Al could just sing over a basic polka beat—he could even use the same one for every polka—but he doesn’t. Al records a demo at home, then brings it into the studio with his band. They record the main band (drums, bass, banjo—as always, from scratch), the accordion, and Al’s vocals. But where most people would call that polka done, for Al that’s where the real work begins.
The silly sound effects and funny noises that make the polka covers more The Simpsons than the symphony are all done live. “The wacky horns, the fart cushion—they’re live every time,” Schwartz says. “I keep telling him, I’ve got samples from the last one, we could just assemble them. He’ll say no. We’ve done like five or six takes on a toy siren whistle until he gets it exactly right. It has to be exactly the right ‘quack’ on the duck call—and if it’s not exactly right, you’re going to do it again.”
When pressed, Al explains why he puts so much effort into the polkas’ goofy sound effects.
“One of my favorite parts of recording in the studio is being with my whole band sitting in a circle around a microphone and doing claps. We certainly have so many clapping samples at this point that we could just use those, but that’s not fun! For example, on [non-polka original song] ‘Weasel Stomping Day,’ we went through a lot of iterations of trying to come up with sound effects for weasels being stomped and crushed. We literally had a microphone over a trash bucket and we would try every single fruit—biting into an apple, crunching celery—until the waste barrel filled up with food items we broke and mangled and bit into to try to get the proper sounds. I like doing it the organic, hands-on way. It’s just one of the simple pleasures in life.”
Once recorded, there is one more hurdle to clear before a polka cover’s release, and it shows another way in which a parody and a cover song differ: legality. An artist doesn’t need anyone’s permission to cover a song; they just need to buy a license. With a parody, though, one needs neither permission nor any sort of license. A parody is considered satire and falls under a totally different law. Yankovic does get permission from the artists he parodies, but only because he wants to, not because he has to.
When he is recording the polka covers, though, he, like anyone else, needs to get a license. In fact, he needs a bunch of licenses: one for each song he’s covering. “Polkas On 45” contained 13 songs, so he needed 13 licenses: from The Beatles, The Police, Devo, etc. Which brings up a particular quirk of cover-song copyright law.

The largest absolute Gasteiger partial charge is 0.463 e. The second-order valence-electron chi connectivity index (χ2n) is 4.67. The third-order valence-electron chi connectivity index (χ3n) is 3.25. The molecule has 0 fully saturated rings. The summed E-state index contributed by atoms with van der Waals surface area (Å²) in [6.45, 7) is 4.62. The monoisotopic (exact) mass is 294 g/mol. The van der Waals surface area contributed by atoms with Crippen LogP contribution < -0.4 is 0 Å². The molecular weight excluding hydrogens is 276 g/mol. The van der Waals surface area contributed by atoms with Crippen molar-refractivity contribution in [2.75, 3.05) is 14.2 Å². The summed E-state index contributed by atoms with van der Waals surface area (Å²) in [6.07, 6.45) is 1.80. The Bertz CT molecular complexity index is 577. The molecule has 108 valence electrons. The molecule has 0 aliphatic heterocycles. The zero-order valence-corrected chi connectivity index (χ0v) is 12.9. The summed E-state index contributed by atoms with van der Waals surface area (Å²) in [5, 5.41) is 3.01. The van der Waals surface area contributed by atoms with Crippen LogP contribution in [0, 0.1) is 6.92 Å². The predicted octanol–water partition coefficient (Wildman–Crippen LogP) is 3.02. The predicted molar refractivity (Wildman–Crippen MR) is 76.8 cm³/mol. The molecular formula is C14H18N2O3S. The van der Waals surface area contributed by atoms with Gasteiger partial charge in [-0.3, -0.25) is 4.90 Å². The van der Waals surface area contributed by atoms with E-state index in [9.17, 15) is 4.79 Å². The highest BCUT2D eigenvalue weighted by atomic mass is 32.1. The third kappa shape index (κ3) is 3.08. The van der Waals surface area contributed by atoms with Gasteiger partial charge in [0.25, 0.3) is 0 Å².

When you cover a song, you need to pay a set royalty rate—but the same rate applies even if you only cover part of that song. In Yankovic’s polka medleys, he is sometimes covering only five or ten seconds of a song, but the law doesn’t make that distinction.
Which presented him and his label with a problem. Especially in the early days, the license fees would add up to more than his budget for the entire album. So he and his manager worked out a system. When Yankovic finishes recording a polka medley, they figure out exactly what percentage each song takes up, and negotiate with that song’s publisher to pay that percentage of the regular royalty.
For instance, on that first polka, The Clash’s “Should I Stay Or Should I Go” takes up roughly 7 percent of the song. The Clash’s publisher would have to agree to take 7 percent of their usual fee. Instead of paying 13 royalties, Al would pay one royalty, split 13 ways.
“It’s daunting from a legal standpoint,” Yankovic says. “My manager has to go to every one of those publishers that owns the song rights and get their permission to use it in a medley. For every polka medley, my manager has a thick file of paperwork to deal with regarding just the legalities.”
With this system, though, he loses one of the main protections copyright law offers cover songs. If you’re asking for something other than the standard mechanical license—like a discount—the publisher can say no. And occasionally they do. Yankovic once tried an all-U2 covers medley that died when the publisher wouldn’t agree to his royalty system. Weezer’s “Buddy Holly” had to be struck from a medley when the publisher demanded the full rate (they relented a decade later, letting Al polka “Beverly Hills”).
“At this point, thankfully, I’ve got a track record so we get very few turn-downs from publishers,” Yankovic says. “A lot of times if a publisher is giving us a hard time—and sometimes they do because they’d only make a fraction of what they’d normally make—I have to go to the artist and say hey, your publisher’s not playing nice with us, can you please get on that? Some of these artists have grown up on my music at this point, which is of course very flattering, but also helpful when I’m trying to get permission for things.”
Weird Al’s latest album Mandatory Fun, his first-ever No. 1, was the last album on his longtime contract with RCA Records. During interviews, he repeatedly claimed it might be his last album, period.
He’s long complained that the traditional album cycle is ill-suited to parodies; they risk coming out after people have forgotten the originals. He may switch to just releasing singles in the future, putting out a new parody song as soon as he’s done with it.
But without an album—and without a record company budget to license all these cover songs—is there a future for the polka medley? Will he perform a new medley in his upcoming no-parodies tour, perhaps? Al doesn’t know.
“It is a lot of work, particularly for my manager, but I know that fans like them a lot. One option is maybe I won’t record them anymore, maybe it will just be something I do live in concert. Or maybe I will release a new polka as a single. Now that I’m in the freeform stage of my career and not beholden to releasing albums, I can do anything I want to. I guess I just don’t know what I want yet.”